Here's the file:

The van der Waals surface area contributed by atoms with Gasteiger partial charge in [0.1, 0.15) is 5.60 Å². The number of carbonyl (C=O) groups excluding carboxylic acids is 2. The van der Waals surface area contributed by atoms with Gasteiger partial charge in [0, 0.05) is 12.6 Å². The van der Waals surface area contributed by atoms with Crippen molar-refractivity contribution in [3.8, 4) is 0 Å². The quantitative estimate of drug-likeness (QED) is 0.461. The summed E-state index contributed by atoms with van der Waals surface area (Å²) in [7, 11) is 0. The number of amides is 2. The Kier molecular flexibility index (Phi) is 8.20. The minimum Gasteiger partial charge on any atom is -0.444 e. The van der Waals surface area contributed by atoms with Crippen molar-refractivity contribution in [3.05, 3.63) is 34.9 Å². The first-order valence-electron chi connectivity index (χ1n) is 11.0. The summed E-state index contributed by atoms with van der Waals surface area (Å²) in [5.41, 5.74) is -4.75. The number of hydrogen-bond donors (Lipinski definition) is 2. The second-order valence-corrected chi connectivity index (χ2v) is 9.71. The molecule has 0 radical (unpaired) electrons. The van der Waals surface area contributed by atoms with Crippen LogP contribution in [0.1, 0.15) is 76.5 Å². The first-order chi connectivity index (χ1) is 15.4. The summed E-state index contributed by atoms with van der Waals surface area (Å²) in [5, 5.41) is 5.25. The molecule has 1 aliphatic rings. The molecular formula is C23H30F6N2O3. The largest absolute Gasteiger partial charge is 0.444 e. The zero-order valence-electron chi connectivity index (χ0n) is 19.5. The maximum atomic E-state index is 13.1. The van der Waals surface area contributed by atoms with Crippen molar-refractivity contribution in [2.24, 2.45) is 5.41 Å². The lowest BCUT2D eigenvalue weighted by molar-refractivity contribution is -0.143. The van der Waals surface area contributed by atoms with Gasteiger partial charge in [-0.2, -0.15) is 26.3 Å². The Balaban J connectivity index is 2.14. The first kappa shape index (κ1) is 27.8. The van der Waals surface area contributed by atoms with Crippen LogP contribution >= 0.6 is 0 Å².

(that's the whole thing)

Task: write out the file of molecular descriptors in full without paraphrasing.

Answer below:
The van der Waals surface area contributed by atoms with Gasteiger partial charge in [0.1, 0.15) is 5.60 Å². The number of carbonyl (C=O) groups excluding carboxylic acids is 2. The van der Waals surface area contributed by atoms with Gasteiger partial charge in [0, 0.05) is 12.6 Å². The van der Waals surface area contributed by atoms with Crippen molar-refractivity contribution in [3.8, 4) is 0 Å². The quantitative estimate of drug-likeness (QED) is 0.461. The summed E-state index contributed by atoms with van der Waals surface area (Å²) in [7, 11) is 0. The number of amides is 2. The Kier molecular flexibility index (Phi) is 8.20. The minimum Gasteiger partial charge on any atom is -0.444 e. The van der Waals surface area contributed by atoms with Crippen molar-refractivity contribution in [3.05, 3.63) is 34.9 Å². The first-order valence-electron chi connectivity index (χ1n) is 11.0. The summed E-state index contributed by atoms with van der Waals surface area (Å²) in [5.41, 5.74) is -4.75. The number of hydrogen-bond donors (Lipinski definition) is 2. The second-order valence-corrected chi connectivity index (χ2v) is 9.71. The molecule has 0 radical (unpaired) electrons. The van der Waals surface area contributed by atoms with Crippen LogP contribution in [0.1, 0.15) is 76.5 Å². The first-order chi connectivity index (χ1) is 15.4. The summed E-state index contributed by atoms with van der Waals surface area (Å²) in [5, 5.41) is 5.25. The molecule has 1 aliphatic rings. The molecular formula is C23H30F6N2O3. The largest absolute Gasteiger partial charge is 0.444 e. The zero-order valence-electron chi connectivity index (χ0n) is 19.5. The maximum atomic E-state index is 13.1. The van der Waals surface area contributed by atoms with Crippen molar-refractivity contribution in [2.24, 2.45) is 5.41 Å². The lowest BCUT2D eigenvalue weighted by molar-refractivity contribution is -0.143. The van der Waals surface area contributed by atoms with Gasteiger partial charge in [-0.2, -0.15) is 26.3 Å². The Balaban J connectivity index is 2.14. The first kappa shape index (κ1) is 27.8. The van der Waals surface area contributed by atoms with Crippen LogP contribution >= 0.6 is 0 Å².